Autism News Beat – A Round Up
NEW BLOGS FOR OLD
There is a new blog on the block. Autism News Beat opened with this.
“I’ve started this site as a resource for journalists looking for accurate, evidence-based information about autism. I plan to review and comment on print and electronic coverage of autism, and interview journalists, editors, and others to gain their perspectives on this much reported but little understood story.”
The second post seemed to recommend the evidence based intervention of ABA over stem cell therapy. In fact the evidence base for ABA is open to question as Michelle Dawson was quick to point out. Her blog, The Autism Crisis, is a useful source of well referenced criticisms of ABA. I suspect that Autism News Beat was probably so impressed by a news report which for once clearly rejected biomedical interventions, that they decided not to highlight the controversy surrounding ABA. This is akin to backing Stephen Dawkins in an argument against intelligent design while deciding not to mention his disagreements with fellow evolutionist, Stephen Jay Gould. Disputes within the evolutionary camp are of minor importance compared to the gulf that exists between us and the creationists. Similarly the differences that exist within autism science are clearly of a different order to the differences between autism science and autism woo. [Pace Ms Dawson. Despite the efforts of autism curebies to reduce it to the level of woo, behaviourism is science based.]
Another news story centres upon the death of an autistic child. Hakeem was not subjected to life threatening interventions to “cure” his autism. He was loved and accepted by a mother who removed him to America to escape the ignorance about autism that leads people to regard it as a form of demonic possession in Senegal. Similar ignorance exists in parts of America, sometimes with tragic consequences.
Hakeem was not killed by quackery. His death appears to have been a natural tragedy. His mother was so impressed by the progress he had been making following a programme of relationship development intervention that she is returning to Senegal and mortgaging her home to set up a school based upon RDI principles to help autistic children there. I have some doubts about RDI. It comes across as evangelical and expensive. There are no independent studies to support it. But it is better than exorcism or stem cell therapy and I send good wishes to Hakeem’s mother, Sabelle Jelani and to her proposed school.
PC VERSUS FC?
Another news story centres upon Ralph Savarese, who adopted an autistic child. They apparently made great progress using facilitated communication. The media interest surrounds his book on the subject. I have not read it yet. But I am thinking that this is yet another approach that helps some individuals but is hyped up as a solution for all individuals and falls into the abyss when these impossible claims on its behalf are dismissed.
DISABILITY RIGHTS KNOWS NO BOUNDARIES.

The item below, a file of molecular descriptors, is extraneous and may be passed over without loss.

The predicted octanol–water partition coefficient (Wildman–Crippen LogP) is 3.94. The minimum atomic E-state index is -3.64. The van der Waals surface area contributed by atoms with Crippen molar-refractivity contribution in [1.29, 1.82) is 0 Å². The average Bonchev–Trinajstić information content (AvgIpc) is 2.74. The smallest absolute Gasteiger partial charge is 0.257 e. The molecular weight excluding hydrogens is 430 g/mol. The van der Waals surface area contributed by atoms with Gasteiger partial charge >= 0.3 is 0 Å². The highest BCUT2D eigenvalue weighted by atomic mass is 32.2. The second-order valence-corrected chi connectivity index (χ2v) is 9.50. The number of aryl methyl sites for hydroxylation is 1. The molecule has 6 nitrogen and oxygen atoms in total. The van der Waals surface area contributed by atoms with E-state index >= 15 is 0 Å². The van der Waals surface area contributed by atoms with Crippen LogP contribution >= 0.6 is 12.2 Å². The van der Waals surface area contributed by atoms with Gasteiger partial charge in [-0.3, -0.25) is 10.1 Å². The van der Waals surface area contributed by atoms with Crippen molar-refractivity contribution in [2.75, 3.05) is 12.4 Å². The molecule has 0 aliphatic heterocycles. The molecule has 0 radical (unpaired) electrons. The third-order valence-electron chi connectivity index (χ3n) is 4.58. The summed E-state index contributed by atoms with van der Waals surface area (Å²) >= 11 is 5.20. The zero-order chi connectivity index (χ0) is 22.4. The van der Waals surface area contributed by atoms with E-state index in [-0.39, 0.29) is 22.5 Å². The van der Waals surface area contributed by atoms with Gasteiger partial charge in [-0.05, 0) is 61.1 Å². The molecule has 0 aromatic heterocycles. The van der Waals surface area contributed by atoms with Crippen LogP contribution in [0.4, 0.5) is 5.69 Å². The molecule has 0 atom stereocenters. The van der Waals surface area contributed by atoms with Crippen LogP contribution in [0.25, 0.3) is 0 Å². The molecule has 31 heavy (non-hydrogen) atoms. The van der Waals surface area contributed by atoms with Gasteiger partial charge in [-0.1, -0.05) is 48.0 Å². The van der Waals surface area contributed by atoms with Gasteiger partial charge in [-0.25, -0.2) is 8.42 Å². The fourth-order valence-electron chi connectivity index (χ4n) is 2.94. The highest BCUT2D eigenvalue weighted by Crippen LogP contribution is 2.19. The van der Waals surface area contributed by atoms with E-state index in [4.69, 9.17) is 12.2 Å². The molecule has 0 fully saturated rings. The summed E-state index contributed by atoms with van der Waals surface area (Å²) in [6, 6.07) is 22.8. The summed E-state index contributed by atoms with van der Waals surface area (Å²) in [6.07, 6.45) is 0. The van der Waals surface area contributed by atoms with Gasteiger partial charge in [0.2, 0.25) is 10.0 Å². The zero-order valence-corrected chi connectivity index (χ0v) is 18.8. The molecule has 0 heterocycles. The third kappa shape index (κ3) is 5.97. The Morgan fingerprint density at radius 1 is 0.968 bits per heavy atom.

Leaving autism aside, two other news reports caught my eye this week. One is about accepting people with Downs Syndrome The early years of Downs Syndrome are reminiscnt of more recent attitudes to autism. In the year of my birth, 1952, the Guardian reports that parents of Downs children were told:
‘Not to worry, there are plenty of places for children like him.’ And she said, ‘In any case, they don’t live long.’”
Attitudes have changed, as the article makes clear.
“Or perhaps, as some of these stories may show, it could be because of a slow but growing understanding that a child born with Down’s syndrome today really does, perhaps for the first time, stand a chance of leading something remotely resembling a decent life.”
Downs Syndrome has not changed. But attitudes have. So Downs kids can now look forward to decent life. As a consequence parents are no longer desperately seeking amniocentesis and therapeutic abortions in the numbers they once did. The level of Downs births is now constant. The level for positive outcomes is rising. Downs children are no longer routinely sterilized. Some of them may marry or have children.
DISABLED SEX LIVES!
I have seen severely disabled people in wheelchairs go potholing, abseiling and rock climbing. Usually this involves able bodied people and a lot of rope. There is no way they could do it on their own. Sometimes it is the same with sex. But helping a severely disabled person achieve sexual fulfillment involves a far more serious risk assessment than mountaineering. So full marks to Treloars College for tackling this and the Observer for a good job of reporting it. We have nuns arranging for a prostitute to visit a young man so he have sex before he dies, couples being assisted into position and them left alone, even marriage. And what about the possible offspring of these relationships? If the love and care that facilitated their conception is transferred to their upbringing these will be lucky children.
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